Poor mental health in childhood impacts on later life
A 2020 report by the Australian Institute on Health and Welfare (AIHW) titled Australia’s Children, found that poor mental health directly impacts young people’s future ability to live fulfilling and productive lives.
“There is strong evidence that mental disorders in childhood and adolescence predict mental illness in adulthood,” the report states.
The report recommends children have loving, responsive and stable relationships with a caring adult to help build secure attachments, which is at the core for healthy social and emotional development.
It also concludes that, “childhood presents the greatest opportunity for intervention”.
Funded by the Australian Government, Be You launched in 2018 to provide an end-to-end approach to mental health and wellbeing across the educational stages, from early learning services to primary school to secondary school.
“Be You supports early learning services and schools to develop a positive, inclusive and resilient learning community where every child, young person, educator and family can achieve their best possible mental health,” says Ms O’Brien.
The initiative provides educators with knowledge, resources and strategies for helping children and young people understand mental health.
It highlights that early experiences shape children’s development and can have a lasting effect on their mental health and wellbeing.
While families are the first, and often most important influence on a child’s development, the initiative emphasises that educators play a very important role in supporting positive child development.
It is delivered by Beyond Blue, in collaboration with Early Childhood Australia and headspace.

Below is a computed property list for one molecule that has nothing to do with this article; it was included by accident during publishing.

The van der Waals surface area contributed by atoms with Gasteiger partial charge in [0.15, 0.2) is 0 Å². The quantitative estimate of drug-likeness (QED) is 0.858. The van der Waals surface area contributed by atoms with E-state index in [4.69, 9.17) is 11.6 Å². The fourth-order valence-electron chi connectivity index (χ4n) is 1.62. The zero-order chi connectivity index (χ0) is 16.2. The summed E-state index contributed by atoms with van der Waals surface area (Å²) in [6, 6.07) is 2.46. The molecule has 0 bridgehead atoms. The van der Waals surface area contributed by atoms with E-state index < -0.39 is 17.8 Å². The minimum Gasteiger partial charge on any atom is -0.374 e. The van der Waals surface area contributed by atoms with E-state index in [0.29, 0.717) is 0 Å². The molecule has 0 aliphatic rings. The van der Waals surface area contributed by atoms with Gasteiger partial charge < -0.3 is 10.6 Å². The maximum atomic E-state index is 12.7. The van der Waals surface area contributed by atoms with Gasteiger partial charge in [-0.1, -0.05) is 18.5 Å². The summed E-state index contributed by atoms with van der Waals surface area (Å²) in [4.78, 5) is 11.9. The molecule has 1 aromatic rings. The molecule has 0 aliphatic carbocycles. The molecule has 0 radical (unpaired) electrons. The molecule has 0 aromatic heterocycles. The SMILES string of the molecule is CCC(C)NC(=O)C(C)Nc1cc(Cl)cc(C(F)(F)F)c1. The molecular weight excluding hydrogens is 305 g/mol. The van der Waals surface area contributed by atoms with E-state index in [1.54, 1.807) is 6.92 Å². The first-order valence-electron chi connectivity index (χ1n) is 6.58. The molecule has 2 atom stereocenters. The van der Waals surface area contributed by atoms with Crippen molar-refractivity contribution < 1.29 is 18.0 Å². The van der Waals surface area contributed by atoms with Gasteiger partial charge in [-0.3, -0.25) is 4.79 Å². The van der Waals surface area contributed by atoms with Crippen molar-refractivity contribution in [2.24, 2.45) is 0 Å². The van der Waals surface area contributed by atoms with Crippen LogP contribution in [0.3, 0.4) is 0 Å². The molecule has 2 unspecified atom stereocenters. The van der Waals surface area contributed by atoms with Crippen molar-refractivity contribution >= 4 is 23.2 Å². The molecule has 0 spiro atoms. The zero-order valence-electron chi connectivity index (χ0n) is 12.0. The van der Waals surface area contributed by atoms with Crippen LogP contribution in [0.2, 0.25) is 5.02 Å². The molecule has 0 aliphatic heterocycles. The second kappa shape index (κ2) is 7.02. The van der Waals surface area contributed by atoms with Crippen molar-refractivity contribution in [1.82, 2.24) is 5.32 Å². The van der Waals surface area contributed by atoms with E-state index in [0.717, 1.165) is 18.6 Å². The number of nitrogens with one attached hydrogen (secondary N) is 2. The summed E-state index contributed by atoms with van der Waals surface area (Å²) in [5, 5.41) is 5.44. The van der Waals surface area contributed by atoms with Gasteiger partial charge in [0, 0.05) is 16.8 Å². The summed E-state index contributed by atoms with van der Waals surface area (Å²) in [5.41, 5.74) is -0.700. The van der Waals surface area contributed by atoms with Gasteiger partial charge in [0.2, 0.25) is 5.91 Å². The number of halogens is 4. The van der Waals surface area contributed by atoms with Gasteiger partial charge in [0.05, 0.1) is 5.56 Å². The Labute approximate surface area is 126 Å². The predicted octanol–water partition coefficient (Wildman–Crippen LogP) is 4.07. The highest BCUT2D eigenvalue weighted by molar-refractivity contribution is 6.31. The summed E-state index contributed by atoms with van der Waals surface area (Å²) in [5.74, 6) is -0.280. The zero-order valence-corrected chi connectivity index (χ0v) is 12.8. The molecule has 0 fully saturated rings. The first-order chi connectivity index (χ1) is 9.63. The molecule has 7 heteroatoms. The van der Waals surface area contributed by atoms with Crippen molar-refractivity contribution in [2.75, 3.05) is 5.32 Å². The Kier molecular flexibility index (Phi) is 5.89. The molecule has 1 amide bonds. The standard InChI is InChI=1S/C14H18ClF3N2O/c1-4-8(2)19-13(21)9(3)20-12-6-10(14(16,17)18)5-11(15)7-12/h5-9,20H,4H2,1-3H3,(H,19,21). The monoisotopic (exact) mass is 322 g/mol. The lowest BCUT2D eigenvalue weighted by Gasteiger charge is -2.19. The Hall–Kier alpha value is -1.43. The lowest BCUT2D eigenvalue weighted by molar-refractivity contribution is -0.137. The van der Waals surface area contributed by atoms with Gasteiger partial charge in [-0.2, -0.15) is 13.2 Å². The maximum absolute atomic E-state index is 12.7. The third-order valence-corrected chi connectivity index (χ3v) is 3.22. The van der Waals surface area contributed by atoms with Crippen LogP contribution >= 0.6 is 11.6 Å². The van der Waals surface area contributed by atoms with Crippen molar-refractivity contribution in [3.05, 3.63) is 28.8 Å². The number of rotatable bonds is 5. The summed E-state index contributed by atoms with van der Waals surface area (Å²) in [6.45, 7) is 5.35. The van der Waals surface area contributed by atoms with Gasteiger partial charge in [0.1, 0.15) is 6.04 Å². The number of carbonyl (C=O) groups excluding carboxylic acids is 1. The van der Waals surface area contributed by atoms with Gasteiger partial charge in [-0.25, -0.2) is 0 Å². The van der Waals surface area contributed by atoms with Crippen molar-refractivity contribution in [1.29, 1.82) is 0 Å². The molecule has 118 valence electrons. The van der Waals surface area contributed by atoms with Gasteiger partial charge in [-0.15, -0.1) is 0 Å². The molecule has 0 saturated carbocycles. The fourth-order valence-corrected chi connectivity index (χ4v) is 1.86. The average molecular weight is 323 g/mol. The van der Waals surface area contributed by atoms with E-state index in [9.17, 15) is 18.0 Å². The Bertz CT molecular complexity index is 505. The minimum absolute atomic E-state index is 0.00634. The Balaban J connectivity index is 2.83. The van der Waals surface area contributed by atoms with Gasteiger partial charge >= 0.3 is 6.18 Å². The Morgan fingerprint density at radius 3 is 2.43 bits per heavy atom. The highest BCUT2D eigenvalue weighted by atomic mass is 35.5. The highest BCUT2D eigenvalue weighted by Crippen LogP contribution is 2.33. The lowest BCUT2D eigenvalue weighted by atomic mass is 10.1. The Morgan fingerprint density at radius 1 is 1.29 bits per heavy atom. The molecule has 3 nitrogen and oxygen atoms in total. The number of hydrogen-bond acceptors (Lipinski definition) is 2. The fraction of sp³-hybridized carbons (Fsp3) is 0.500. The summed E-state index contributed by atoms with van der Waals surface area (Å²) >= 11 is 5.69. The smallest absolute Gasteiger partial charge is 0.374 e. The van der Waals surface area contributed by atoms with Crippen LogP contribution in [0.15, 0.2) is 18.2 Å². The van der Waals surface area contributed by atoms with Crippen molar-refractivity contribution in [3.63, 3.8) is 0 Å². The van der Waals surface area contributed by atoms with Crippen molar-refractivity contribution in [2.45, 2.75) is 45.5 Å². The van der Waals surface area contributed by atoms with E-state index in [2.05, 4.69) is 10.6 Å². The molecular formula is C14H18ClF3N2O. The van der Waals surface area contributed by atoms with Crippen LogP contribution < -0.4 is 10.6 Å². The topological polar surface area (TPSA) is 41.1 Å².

“Parents can encourage their early learning service or school to register for free with Be You, so their child’s educators can receive the best possible information about supporting the mental health and wellbeing of the learning community,” says Ms O’Brien.
“While Be You was created for educators, information is available for parents and carers on Beyond Blue’s Healthy Families website,” she adds.
The state of our children’s mental health
“Most data, in terms of prevalence of mental health conditions, relates to children over the age of six, with the AIHW reporting no significant change between 1998 and 2013-14 for those aged between six and 17 years,” explains Ms O’Brien.
In Australia’s Children, AIHW found that in 2013-14, an estimated 314,000 children aged four to 11 years old experience a mental disorder, with boys more commonly affected than girls.
Attention deficit hyperactivity disorder was the most common disorder for children at 8.2 per cent, and more common in boys.
Anxiety disorders were the second most common at 6.9 per cent, but most common among girls.
Worryingly, children aged four to 11 years old who had a major depressive order missed out on 14 days of the school year due to their symptoms.
This was more than twice as high than children with anxiety disorders, who missed out on six.
Finally, students with mental disorders were more likely to have lower NAPLAN test scores.